17. 24. The apparatus as defined by claim 23 wherein said pressure regulator assembly is located on the lower portion of fjaid first container member interiorally of said second container member. The apparatus as defined by claim 22 wherein said means for controlling transfer of said first reagent comprises a pressure regulator assembly located exteriorally of both said container members.
  18. 26. The apparatus as defined by claim 21 wherein said first and second contaiiers comprise respective separate portions of a common cylinder.
  19. 27. The apparatus as defined by claim 26 wherein said first container comprises the upper portion of said separate portions and said second container comprises the lower portion of said separate portion. '4 %26
  20. 28. The apparatus as def ined by claim 27 and wherein said -means for controlling transfer of said first reagent comprises a pressure regulator assembly located interiorally of said common cylinder on said common wall. DATED 1 December, 1989 PHILLIPS ORMONDE FITZPATRICK Attorneys for:- THE COCA-COLA COMPANY 0 W* 44 0 4 a r! '1 i 27
  21. 29. The apparatus as defined by claim 1 substantially as herein described with reference to the accompanying drawings. DATED: 8 February 1991 PHILLIPS ORMONDE FITZPATRICK Attorneys for: The Coca-Cola Company EJD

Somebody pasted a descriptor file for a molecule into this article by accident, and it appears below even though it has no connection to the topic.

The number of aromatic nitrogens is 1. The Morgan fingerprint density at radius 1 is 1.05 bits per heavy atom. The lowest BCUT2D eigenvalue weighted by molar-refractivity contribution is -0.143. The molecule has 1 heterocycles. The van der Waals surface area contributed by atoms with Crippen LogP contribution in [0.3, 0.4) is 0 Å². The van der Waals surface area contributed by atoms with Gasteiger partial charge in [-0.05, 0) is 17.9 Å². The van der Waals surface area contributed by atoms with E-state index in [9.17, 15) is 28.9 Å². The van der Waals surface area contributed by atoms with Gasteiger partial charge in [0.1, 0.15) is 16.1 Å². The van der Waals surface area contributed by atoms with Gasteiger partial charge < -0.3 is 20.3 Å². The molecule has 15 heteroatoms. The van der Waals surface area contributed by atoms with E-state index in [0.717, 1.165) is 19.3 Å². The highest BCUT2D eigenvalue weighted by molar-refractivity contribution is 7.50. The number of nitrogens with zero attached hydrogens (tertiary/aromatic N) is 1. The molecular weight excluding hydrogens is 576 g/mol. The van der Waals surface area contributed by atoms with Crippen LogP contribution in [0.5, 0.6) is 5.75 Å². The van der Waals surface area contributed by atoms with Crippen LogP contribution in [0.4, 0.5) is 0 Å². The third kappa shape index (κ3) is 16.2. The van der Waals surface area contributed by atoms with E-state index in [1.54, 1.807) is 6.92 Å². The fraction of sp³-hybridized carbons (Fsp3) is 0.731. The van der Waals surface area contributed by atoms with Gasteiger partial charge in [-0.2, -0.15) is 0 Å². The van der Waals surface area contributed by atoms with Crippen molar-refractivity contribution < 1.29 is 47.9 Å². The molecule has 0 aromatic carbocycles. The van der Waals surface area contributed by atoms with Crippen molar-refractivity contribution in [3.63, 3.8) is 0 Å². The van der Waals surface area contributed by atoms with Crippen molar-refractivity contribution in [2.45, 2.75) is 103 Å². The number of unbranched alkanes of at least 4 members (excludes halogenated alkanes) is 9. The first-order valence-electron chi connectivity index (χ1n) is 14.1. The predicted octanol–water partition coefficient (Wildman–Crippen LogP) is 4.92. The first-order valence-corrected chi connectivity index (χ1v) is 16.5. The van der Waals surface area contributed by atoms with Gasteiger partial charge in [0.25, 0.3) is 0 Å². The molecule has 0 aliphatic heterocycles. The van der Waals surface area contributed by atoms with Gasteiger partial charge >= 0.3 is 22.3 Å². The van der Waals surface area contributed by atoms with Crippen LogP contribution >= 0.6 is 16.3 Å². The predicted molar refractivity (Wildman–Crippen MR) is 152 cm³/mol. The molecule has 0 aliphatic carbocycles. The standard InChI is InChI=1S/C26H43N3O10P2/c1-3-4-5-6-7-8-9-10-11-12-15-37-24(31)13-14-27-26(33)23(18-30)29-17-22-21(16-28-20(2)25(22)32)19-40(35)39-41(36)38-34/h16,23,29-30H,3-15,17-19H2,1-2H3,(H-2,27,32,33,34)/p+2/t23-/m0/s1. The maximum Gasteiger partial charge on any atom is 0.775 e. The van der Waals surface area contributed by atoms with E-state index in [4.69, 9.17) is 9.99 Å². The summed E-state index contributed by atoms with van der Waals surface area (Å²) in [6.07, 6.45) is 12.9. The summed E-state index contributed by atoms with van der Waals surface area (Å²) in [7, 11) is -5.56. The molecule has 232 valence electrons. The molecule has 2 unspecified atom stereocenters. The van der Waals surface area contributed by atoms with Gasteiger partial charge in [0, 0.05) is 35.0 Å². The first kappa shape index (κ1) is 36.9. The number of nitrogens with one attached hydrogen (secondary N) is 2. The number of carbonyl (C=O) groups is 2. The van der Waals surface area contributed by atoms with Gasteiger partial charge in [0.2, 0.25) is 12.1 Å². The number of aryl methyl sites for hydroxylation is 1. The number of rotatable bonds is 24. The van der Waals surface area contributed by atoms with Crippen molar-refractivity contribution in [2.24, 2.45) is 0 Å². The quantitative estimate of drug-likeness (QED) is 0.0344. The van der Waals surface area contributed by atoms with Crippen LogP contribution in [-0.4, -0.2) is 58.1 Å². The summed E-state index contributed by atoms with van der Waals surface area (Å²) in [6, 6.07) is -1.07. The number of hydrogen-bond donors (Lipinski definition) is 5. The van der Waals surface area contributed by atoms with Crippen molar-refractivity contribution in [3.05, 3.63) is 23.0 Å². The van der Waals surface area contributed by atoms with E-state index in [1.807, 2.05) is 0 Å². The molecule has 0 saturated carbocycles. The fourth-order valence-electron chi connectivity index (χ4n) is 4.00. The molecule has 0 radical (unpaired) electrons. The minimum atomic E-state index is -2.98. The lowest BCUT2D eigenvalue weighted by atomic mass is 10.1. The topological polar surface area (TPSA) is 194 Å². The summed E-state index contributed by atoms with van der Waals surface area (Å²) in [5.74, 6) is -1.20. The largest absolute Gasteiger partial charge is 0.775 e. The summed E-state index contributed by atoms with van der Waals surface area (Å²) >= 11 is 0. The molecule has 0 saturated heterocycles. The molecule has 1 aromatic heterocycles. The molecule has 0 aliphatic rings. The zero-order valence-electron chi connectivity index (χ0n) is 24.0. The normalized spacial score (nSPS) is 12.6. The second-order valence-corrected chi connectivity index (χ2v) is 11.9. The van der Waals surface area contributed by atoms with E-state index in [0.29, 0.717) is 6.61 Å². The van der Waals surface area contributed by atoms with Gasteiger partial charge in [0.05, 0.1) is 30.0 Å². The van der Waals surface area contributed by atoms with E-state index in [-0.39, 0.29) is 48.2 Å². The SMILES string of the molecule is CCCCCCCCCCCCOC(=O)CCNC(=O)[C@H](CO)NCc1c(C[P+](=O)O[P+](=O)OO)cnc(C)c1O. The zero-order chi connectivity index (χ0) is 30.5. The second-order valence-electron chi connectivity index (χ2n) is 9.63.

AU45879/89A 1988-12-08 1989-12-04 Gas generator for a carbonated drink dispenser Ceased AU610026B2 (en)

Priority Applications (2)

Application Number Priority Date Filing Date Title
US281219 1988-12-08
US07/281,219 US5021219A (en) 1988-12-08 1988-12-08 Gas generator for a carbonated drink dispenser

Publications (2)

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AU4587989A AU4587989A (en) 1990-07-12
AU610026B2 true AU610026B2 (en) 1991-05-09

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AU45879/89A Ceased AU610026B2 (en) 1988-12-08 1989-12-04 Gas generator for a carbonated drink dispenser

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US (1) US5021219A (en)
EP (3) EP0372569A3 (en)
JP (1) JPH0512015B2 (en)
CN (1) CN1025008C (en)
AT (1) AT122581T (en)
AU (1) AU610026B2 (en)
BR (1) BR8906365A (en)
CA (1) CA2004324C (en)
DE (2) DE68922747T2 (en)
MX (1) MX166350B (en)
PH (1) PH26603A (en)

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Publication number Publication date
US5021219A (en) 1991-06-04
EP0372569A3 (en) 1991-03-20
EP0525833A3 (en) 1993-05-12
MX166350B (en) 1992-12-30
EP0525833A2 (en) 1993-02-03
EP0525833B1 (en) 1995-05-17
JPH0512015B2 (en) 1993-02-17
EP0372569A2 (en) 1990-06-13
DE68922747T2 (en) 1996-01-04
CA2004324A1 (en) 1990-06-08
PH26603A (en) 1992-08-19
CN1025008C (en) 1994-06-15
JPH02251234A (en) 1990-10-09
AT122581T (en) 1995-06-15
DE68922747D1 (en) 1995-06-22
AU4587989A (en) 1990-07-12
CA2004324C (en) 1994-11-01
CN1044412A (en) 1990-08-08
EP0636407A1 (en) 1995-02-01
BR8906365A (en) 1990-08-21